Spotters await the comet of the century

Thousands of amateur astronomers are preparing their binoculars to watch what could be the brightest comet so far this century. Comet Hyukatake, discovered in January by a Japanese amateur, will be at its brightest by the end of this week, when it should be visible all night as a large, fuzzy patch a little smaller than the Moon.

Besides being exceptionally bright for a comet, it will also pass very close - in cosmic terms - to the Earth. On Saturday it will be just 10 million miles away, having travelled hundreds of millions of miles through space on an elliptical orbit around the Sun that has probably taken centuries. It will then pass 20 million miles from the Sun before disappearing below the plane of the Solar System.

Although some comets have proved disappointingly dim after predictions that they would light up the sky, experts are hopeful this will be different.

"It looks as though this is going to be very bright," said the noted astronomer Patrick Moore yesterday. "I don't think that it will be as big as the full moon, but part of that is because it is still approaching us. It will look more like a conventional comet - with a tail streaming behind it - next month, when it is moving away from us."

Comets are frozen bodies of gas, liquid and rocks a few miles across whose "tails" are created by streams vapourising as the Sun heats them up. The tail always points away from the Sun.

The comet is currently most visible in the early hours of the morning, after about 3am. It is best viewed using binoculars: "Telescopes don't have a wide enough field of view," said Mr Moore. But as the week progresses it will become brighter and more visible throughout more of the night as it moves towards the sky's North Pole.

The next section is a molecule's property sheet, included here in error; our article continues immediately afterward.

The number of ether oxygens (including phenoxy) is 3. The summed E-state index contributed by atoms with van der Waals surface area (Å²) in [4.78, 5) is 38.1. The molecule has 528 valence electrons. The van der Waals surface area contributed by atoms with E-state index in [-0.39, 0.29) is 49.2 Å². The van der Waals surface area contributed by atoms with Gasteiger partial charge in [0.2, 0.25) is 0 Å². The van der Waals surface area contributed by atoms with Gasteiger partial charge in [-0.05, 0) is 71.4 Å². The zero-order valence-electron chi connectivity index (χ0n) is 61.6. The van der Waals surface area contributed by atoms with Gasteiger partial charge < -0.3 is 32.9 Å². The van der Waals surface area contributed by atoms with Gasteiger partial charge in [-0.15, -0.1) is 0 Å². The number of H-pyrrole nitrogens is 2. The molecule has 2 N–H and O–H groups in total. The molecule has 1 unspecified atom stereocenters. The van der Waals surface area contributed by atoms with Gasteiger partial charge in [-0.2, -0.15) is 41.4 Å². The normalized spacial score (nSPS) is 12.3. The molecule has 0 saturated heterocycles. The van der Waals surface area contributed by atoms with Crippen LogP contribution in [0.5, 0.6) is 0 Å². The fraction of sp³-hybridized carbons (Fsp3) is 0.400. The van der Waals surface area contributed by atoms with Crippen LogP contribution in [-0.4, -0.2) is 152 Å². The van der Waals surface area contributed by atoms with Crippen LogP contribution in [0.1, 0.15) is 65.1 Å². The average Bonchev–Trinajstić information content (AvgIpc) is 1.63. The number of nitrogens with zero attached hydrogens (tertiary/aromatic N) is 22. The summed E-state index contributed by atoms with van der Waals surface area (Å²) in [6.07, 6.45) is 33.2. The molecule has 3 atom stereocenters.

Anyone wanting to see it should find a spot away from city lights and allow their eyes to adjust to the lower brightness of the stars. It should be possible to spot the comet using the star chart (see graphic).

Hyukatake is now expected to be the brightest comet for at least 20 years, and possibly since the turn of the century. It was discovered in January by Yuji Hyukatake, an amateur astronomer using a powerful pair of 6in binoculars. At that time it showed up only as a faint smudge of light against the background of stars, but will now probably remain visible until May.

But even before Hyukatake has come fully into view, astronomers are preparing for the arrival next year of Comet Hale-Bopp, which will make its closest approach to the Sun on 1 April. It could eventually be brighter than Hyukatake, according to experts who spotted it beyond Jupiter's orbit last summer.